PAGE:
Expansion is on the horizon for Major League Baseball, adding an additional layer of uncertainty to the Nationals' future.
Change is rampant today in Major League baseball. Rules changes are happening on the field, including the shift ban, checks for sticky stuff and the pitch clock with automated ball and strike calls apparently on the horizon. Change is happening off the field too, with a new playoff structure that debuted last year and a new schedule format beginning this year. In the next several years, it appears as though we will be treated to an even more fundamental adjustment to our game: expansion.
MLB Commissioner Rob Manfred has expressed his desire to add a pair of expansion franchises to the Major Leagues in the near future, growing the league to a total of 32 teams. The new structure for each team’s schedule that ensures each club will face every other team in the majors appears to have been done to prepare for the arrival of these new teams, deemphasizing the importance of divisions. The Nationals, for example, will play each of its NL East rivals 13 times, down from 19 times in years past. Adding two teams to the current six-division alignment would upset the even five-teams-per-division that currently exists, so perhaps we can expect a new organization structure that turns the American and National leagues into NHL-esque 'conferences'. This would mean either an end to or transformation of the regional divisions and a renewed emphasis on league or conference competition.
For the Nationals, this would perhaps mean a deemphasis on our rivalries with teams like Miami and a rise in competition with other NL clubs like Milwaukee, Pittsburgh, and whoever ends up getting the NL expansion team (I'll get to that in a moment). I think I'll probably still despise teams like the Phillies and the Mets no matter what happens with expansion, even if we are no longer competing for a division championship.
But where will these new teams set up shop? And what is the best expansion outcome for our Nationals?
At first glance, it feels like adding an expansion franchise in an east coast city like Charlotte or Nashville would most adversely affect DC’s team. Charlotte, for example, is home to many Nats fans who, in the absence of a nearby MLB team, chose to look north for their favorite club rather than southward to Atlanta. I myself am a Charlotte-based fan. I go to school in DC but spend most of the baseball season watching games from my couch in North Carolina (don’t worry, I’m not going anywhere). MASN’s current broadcast market extends all the way to the Carolinas, so it is reasonable to expect that the Nationals may lose a handful of fans if an expansion franchise were to be established in the Queen City.
The same can be said of Nashville. I have no idea whether the good people of Tennessee cheer for the Nationals, but the relative geographic proximity may mean that an expansion team in Music City might dip into remote portions of Washington's fanbase. Expanding to more distant cities like Las Vegas, Orlando or Salt Lake City would cause DC less trouble. It is worth mentioning, however, that the Tennessee Titans are also in the process of building a new stadium, which would leave a stadium lot available in Downtown Nashville for a possible baseball team.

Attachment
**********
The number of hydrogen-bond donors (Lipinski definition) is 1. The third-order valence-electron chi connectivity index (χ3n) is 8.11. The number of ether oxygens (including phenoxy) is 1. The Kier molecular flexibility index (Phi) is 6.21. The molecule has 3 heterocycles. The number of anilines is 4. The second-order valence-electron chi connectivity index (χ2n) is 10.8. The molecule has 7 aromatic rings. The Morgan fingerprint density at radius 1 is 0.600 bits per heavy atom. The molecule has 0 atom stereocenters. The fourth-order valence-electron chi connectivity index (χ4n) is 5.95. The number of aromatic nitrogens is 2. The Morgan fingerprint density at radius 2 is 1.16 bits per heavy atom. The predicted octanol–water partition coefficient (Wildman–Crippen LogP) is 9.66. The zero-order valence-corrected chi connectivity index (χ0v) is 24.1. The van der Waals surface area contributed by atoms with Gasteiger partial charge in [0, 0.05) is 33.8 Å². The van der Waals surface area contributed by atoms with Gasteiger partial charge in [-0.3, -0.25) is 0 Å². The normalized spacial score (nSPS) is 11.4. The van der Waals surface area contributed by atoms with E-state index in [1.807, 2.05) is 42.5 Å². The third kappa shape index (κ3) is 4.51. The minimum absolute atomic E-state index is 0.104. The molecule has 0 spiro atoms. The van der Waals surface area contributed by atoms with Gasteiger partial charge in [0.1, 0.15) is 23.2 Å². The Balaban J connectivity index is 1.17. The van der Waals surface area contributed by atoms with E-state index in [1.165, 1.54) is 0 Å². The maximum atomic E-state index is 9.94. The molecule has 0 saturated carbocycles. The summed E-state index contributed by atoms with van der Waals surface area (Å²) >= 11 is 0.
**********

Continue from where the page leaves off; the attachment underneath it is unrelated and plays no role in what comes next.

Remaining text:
Another interesting outcome would be an expansion to Montreal. The Canadian city hosted the franchise that is now the Nationals for 35 years, with very limited success. Does Montreal deserve a second chance? Would this new team be called the Expos or would the Nationals refuse to sell back the rights to that name?
After the NBA's Hornets left Charlotte to become the New Orleans Pelicans, Charlotte got itself an expansion franchise, briefly called the Bobcats. Later, the Bobcats bought the rights to the Hornets name from the Pelicans and 'retconned' the stats and history of the original Hornets in a rebrand that fashioned the Pelicans as the expansion team.
Would the Nationals do something similar if a new team went to Canada, selling off the Expos logo along with the stats and history of the original Expos? I doubt Nationals fans would miss calling Expos history their own, as many Nationals fans talk about their team as if it was founded in DC in 2005. The only real downside is that losing the Expos' history would mean losing the franchise's only current Hall of Famers, Gary Carter, Tim Raines, and Andre Dawson among them.
The prospect of expansion will be realized one day, but Commissioner Manfred has made it clear that it will not happen until the Athletics and the Rays have figured out their stadium troubles. Until then, we can only imagine and be grateful that our city is lucky enough to have a Major League ballclub.